Potential obstacles to successful implementation of public-private partnerships in Beijing and the Hong Kong special administrative region

Ping Chuen Chan, Tsun Ip Lam, Wai Ming Chan, Esther Cheung, Yongjian Ke

Research output: Journal article publicationJournal articleAcademic researchpeer-review

111 Citations (Scopus)


Public-private partnership (PPP) has been practiced for quite some time around the world and there are numerous infrastructure, construction, and building projects which are employing the concepts. Unfortunately, not all of these PPP projects are equally successful and some of these projects have been exposed to formidable obstacles. The need to identify potential obstacles for PPP projects is therefore becoming an important issue for both research and practice. Despite the amount of interest vested in PPP, it is normally the advantages of PPP that are touched on rather than the potential obstacles. Both Beijing and the Hong Kong Special Administrative Region (referred to as Hong Kong from here onwards) have been keen to introduce more PPP projects. This paper presents part of the findings of an empirical questionnaire survey in relation to the prevailing barriers to PPP success conducted in these two administrative systems. It was anticipated that the obstacles would be similar for these jurisdictions. Respondents were asked to rate the level of severity of thirteen potential obstacles toward PPP projects identified from a literature review. The top three obstacles rated by the Beijing respondents were found to be "lengthy delays in negotiation," "lack of experience and appropriate skills," and "lengthy delays because of political debate." Similarly the first and third obstacles ranked by the Beijing respondents were also ranked within top three by the Hong Kong respondents, together with "very few schemes have actually reached the contract stage (aborted before contract)." It was also discerned that "less employment positions," "reduce the project accountability," and "high project costs" were all ranked bottom by both of the Beijing and Hong Kong respondents. Moreover, the results obtained in the United Kingdom reported in other studies also shown consistency with those of Beijing and Hong Kong. Therefore the research hypothesis was proved to be true. Although the importance of the obstacles was similar it was realized that the scores obtained in the United Kingdom survey were much lower. This observation showed that the British respondents were less threatened by the obstacles, probably due to the fact that they are much more experienced and confident in undertaking PPP projects compared to Beijing and Hong Kong. Further analysis of the data reflected that the responses within each administrative system were consistent as revealed from the Kendall's concordance analysis. Although the Spearman rank correlation test indicated that there was no significant disagreement on the rankings of obstacles between respondents of the two administrative systems, considerable difference was detected by the independent two-sample t-test in the mean value of their responses between the two administrative systems for the two obstacles lack of experience and appropriate skills and lengthy delays in negotiation. In Beijing, respondents felt that lack of experience and appropriate skills were highly important ranking it second place, but in Hong Kong this obstacle was ranked eighth, showing their confidence in experience and skills. For lengthy delays in negotiation, although the ranking between Beijing and Hong Kong was similar the difference in score showed a large variation. This represents a difference in tendering procedures between the two administrative regions. Triangulation with real cases largely supports the survey findings.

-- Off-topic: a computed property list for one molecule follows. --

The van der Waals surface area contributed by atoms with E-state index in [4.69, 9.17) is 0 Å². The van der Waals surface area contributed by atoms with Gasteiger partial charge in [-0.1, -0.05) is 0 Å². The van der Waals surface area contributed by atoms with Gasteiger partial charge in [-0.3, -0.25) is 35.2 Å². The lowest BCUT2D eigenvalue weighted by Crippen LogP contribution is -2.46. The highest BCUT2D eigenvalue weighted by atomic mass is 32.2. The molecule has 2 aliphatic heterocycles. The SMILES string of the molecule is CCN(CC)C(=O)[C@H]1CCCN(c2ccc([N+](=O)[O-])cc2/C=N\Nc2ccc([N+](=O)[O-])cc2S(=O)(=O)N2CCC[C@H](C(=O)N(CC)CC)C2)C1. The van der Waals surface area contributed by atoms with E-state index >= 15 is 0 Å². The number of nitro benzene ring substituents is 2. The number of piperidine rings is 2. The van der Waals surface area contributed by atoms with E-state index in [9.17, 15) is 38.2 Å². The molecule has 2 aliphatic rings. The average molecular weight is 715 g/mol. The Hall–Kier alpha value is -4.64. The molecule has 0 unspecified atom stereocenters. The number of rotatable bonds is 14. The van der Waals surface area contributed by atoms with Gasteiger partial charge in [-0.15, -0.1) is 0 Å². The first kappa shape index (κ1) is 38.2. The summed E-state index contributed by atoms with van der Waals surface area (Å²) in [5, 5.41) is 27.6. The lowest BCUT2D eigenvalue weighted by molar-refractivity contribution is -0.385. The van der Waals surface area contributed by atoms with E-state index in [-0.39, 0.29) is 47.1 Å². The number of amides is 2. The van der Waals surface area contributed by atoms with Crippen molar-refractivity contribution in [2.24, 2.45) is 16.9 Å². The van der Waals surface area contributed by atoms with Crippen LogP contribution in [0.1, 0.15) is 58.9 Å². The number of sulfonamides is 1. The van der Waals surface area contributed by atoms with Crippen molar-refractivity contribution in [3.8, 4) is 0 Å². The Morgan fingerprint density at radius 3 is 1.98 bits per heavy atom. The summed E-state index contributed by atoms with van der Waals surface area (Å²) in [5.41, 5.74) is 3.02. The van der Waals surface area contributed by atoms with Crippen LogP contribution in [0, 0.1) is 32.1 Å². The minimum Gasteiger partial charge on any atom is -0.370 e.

Original languageEnglish
Pages (from-to)30-40
Number of pages11
JournalJournal of Management in Engineering
Issue number1
Publication statusPublished - 11 Jan 2010


  • Beijing
  • Hong Kong
  • Infrastructure
  • Partnerships
  • Private sector
  • Procurement

ASJC Scopus subject areas

  • Industrial relations
  • Engineering(all)
  • Strategy and Management
  • Management Science and Operations Research


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